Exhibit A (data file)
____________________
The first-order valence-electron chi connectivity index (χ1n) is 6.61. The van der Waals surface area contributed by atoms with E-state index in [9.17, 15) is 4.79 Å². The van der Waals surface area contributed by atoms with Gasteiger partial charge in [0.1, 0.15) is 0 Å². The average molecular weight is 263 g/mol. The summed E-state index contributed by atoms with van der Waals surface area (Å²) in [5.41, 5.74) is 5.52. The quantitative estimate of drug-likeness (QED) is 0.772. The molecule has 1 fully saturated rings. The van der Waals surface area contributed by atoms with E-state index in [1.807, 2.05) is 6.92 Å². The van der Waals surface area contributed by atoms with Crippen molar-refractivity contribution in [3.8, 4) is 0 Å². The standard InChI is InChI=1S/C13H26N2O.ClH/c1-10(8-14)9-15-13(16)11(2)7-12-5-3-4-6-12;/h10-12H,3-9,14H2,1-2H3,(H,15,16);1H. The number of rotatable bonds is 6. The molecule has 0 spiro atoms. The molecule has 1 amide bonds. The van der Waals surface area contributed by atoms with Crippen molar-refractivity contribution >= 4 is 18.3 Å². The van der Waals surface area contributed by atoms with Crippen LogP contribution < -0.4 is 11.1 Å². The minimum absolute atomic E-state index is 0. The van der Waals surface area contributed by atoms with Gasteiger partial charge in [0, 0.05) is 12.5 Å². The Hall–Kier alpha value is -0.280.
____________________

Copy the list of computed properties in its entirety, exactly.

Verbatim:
The first-order valence-electron chi connectivity index (χ1n) is 6.61. The van der Waals surface area contributed by atoms with E-state index in [9.17, 15) is 4.79 Å². The van der Waals surface area contributed by atoms with Gasteiger partial charge in [0.1, 0.15) is 0 Å². The average molecular weight is 263 g/mol. The summed E-state index contributed by atoms with van der Waals surface area (Å²) in [5.41, 5.74) is 5.52. The quantitative estimate of drug-likeness (QED) is 0.772. The molecule has 1 fully saturated rings. The van der Waals surface area contributed by atoms with E-state index in [1.807, 2.05) is 6.92 Å². The van der Waals surface area contributed by atoms with Crippen molar-refractivity contribution in [3.8, 4) is 0 Å². The standard InChI is InChI=1S/C13H26N2O.ClH/c1-10(8-14)9-15-13(16)11(2)7-12-5-3-4-6-12;/h10-12H,3-9,14H2,1-2H3,(H,15,16);1H. The number of rotatable bonds is 6. The molecule has 0 spiro atoms. The molecule has 1 amide bonds. The van der Waals surface area contributed by atoms with Crippen molar-refractivity contribution >= 4 is 18.3 Å². The van der Waals surface area contributed by atoms with Crippen LogP contribution < -0.4 is 11.1 Å². The minimum absolute atomic E-state index is 0. The van der Waals surface area contributed by atoms with Gasteiger partial charge in [0, 0.05) is 12.5 Å². The Hall–Kier alpha value is -0.280.